Tip 1. Intra-Group Services
BEPS initiatives place major emphasis on pricing issues related to the provision of intra-group services. Under the key BEPS principle, the cost of intra-group services shall commensurate with the level of benefits received by recipient of those services (i.e. the customer).
So, how can you verify that your company applies this principle to intra-group transactions involving the purchase of services? First, you need to address the following questions:
- A mark-up on the cost of services shall be within the arm’s length range.
- Cost structure of the service provider should exclude the costs attributable to shareholder activities.
- Costs incurred by the service provider shall be transparent and easy to calculate.
- Allocation keys must be used on a reasonable and consistent basis for all allocations of overhead costs.
- Services do not duplicate functions and activities performed by in-house departments of the customer.
- Source documents shall be in place and duly completed.
- Apply the benefits test to assure that the customer has the need for services.
Tip 2. Intangible Assets
BEPS initiatives have revised guidelines on issues relating to determination of the arm's length consideration for intangible assets. Generally, where an entity performs high value-adding DEMPE functions in relation to the intangible, it can expect consideration (that may be in the form of royalty payments).
Besides, the BEPS Action Plan covers key points and aspects related to intangibles:
- Legal ownership of intangibles, by itself, does not confer any right to royalty upon the owner.
- Entities performing DEMPE functions are entitled to the arm's length consideration.
- Entities performing DEMPE functions shall monitor risks and have the financial capacity to assume these risks.
- Where the entity provides funding for development of intangibles and does not exercise control over the financial risks associated with the funding, then it is entitled to no more than a risk-free return.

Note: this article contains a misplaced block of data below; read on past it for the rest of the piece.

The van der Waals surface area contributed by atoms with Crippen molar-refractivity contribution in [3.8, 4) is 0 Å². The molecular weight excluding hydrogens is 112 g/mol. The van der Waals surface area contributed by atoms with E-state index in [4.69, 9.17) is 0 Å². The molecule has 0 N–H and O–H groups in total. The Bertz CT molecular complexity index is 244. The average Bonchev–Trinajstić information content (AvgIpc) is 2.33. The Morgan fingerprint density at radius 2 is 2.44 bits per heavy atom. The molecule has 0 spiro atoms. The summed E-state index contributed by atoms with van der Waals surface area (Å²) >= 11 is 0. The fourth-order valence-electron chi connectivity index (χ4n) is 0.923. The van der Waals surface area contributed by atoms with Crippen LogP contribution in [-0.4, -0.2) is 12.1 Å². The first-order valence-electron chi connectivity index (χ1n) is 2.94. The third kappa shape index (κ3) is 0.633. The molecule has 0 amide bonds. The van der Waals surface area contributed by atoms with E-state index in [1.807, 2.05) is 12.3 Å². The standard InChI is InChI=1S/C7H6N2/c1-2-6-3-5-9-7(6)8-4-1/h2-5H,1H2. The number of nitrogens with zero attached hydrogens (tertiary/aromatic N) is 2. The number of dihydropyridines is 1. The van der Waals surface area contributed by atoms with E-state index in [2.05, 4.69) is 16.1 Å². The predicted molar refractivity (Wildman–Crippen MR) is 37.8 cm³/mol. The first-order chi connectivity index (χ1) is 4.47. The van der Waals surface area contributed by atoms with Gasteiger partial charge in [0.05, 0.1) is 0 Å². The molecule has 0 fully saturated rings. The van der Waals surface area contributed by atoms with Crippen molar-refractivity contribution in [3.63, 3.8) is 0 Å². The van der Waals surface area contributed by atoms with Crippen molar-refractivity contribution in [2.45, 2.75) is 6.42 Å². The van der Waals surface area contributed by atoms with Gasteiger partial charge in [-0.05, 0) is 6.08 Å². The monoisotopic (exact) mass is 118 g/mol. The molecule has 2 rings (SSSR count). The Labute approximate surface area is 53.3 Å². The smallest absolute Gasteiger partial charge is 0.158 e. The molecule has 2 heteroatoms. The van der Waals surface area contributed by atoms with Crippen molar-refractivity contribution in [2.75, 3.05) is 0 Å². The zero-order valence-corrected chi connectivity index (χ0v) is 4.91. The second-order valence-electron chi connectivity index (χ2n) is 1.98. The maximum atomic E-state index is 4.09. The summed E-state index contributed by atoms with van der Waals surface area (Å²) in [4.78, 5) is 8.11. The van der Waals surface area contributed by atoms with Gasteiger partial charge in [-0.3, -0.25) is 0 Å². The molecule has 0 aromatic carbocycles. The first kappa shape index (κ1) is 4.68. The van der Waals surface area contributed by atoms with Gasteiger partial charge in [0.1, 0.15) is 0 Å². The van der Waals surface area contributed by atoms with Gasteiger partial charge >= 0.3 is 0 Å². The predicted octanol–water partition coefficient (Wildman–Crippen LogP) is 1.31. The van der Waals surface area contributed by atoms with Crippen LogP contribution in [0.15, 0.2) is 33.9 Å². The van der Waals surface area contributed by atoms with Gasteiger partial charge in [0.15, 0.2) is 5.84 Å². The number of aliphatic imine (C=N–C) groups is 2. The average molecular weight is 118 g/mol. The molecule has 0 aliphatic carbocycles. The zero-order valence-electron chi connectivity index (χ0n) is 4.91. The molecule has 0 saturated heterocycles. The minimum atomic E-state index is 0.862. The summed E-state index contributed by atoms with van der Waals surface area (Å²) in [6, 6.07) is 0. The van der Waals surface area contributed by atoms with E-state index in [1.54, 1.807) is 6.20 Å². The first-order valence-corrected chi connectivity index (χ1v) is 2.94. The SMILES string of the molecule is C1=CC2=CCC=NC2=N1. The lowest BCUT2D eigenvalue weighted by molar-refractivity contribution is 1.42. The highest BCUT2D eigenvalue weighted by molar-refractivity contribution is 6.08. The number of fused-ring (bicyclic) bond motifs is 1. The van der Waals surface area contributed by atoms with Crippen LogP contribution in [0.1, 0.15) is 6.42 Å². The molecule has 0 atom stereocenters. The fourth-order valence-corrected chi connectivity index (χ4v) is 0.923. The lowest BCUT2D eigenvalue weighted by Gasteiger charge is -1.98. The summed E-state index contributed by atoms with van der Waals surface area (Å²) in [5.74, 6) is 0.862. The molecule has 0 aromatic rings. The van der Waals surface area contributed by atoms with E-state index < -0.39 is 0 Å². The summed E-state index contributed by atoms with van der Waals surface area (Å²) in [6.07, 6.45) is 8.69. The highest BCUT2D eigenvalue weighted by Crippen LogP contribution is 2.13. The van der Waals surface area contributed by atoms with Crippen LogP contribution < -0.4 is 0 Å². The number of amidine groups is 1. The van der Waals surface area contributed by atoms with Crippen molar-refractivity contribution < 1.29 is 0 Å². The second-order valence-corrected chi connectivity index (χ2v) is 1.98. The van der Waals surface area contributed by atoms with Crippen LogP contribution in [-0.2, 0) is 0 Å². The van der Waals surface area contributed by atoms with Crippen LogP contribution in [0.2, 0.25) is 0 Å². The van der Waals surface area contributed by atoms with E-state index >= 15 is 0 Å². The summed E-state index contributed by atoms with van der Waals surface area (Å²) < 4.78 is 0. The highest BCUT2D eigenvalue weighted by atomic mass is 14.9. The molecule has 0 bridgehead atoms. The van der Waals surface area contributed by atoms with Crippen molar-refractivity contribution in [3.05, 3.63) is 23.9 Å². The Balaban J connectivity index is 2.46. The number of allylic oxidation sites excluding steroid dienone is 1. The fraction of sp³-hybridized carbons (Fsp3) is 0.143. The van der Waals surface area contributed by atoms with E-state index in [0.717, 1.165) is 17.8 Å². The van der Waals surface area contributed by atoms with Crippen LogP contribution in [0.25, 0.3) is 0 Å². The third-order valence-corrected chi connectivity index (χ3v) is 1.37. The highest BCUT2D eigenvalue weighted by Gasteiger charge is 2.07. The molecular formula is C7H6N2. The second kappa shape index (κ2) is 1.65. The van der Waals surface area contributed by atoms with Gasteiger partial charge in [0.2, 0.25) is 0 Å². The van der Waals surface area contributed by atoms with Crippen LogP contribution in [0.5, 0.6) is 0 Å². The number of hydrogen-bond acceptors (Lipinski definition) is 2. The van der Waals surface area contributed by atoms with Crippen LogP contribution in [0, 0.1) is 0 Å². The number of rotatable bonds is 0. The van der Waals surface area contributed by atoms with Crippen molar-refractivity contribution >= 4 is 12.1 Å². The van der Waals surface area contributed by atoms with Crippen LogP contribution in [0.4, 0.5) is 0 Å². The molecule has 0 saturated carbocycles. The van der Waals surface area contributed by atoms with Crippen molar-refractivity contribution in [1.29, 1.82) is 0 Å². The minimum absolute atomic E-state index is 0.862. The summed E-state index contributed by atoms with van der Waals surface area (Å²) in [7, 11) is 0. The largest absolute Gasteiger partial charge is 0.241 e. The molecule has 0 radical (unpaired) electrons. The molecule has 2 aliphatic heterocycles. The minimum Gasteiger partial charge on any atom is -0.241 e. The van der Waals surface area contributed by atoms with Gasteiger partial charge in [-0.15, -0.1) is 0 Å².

- To precisely determine the market value of complex intangible assets, a thorough analysis is required.
Tip 3. A Lack of Data in a Transfer Pricing Benchmarking Study
A common concern of developing economies in the implementation of transfer pricing regimes relates to the lack of comparable data on transactions between related parties used in the application of the arm’s length principle.
In response to this challenge, the IMF, OECD, UN, and World Bank Group have developed a toolkit to provide practical guidance, which includes different approaches:
- Application of simplified, robust, and streamlined procedures to identify arm's length prices.
- Use of data available to tax administrations for determining the arm’s length range of prices.
- Use of information available on comparable transactions/entities from foreign markets.
- Use of information from the stock exchange and price databases for analysis of transactions involving commodities.
- Taking measures against tax evasion.
Tip 4. Comparable uncontrolled price method
The comparable uncontrolled price (CUP) method may at first seem to be the most natural and intuitive method of transfer pricing. In addition, according to the Law “On Transfer Pricing”, in Kazakhstan it has priority over other methods. However, in practice its application is rather limited. The CUP method is applied in the following cases:
- When analyzing sales transactions with exchange commodities.
- Transactions on financial services provision (loans, guarantees, etc.)
- When transferring rights of use of intangible assets (trademarks, know-how, patents, etc.).
- In case of the taxpayer’s own transactions with independent parties.
Tip 5. Using statistics of the National Bank of Kazakhstan when analyzing loans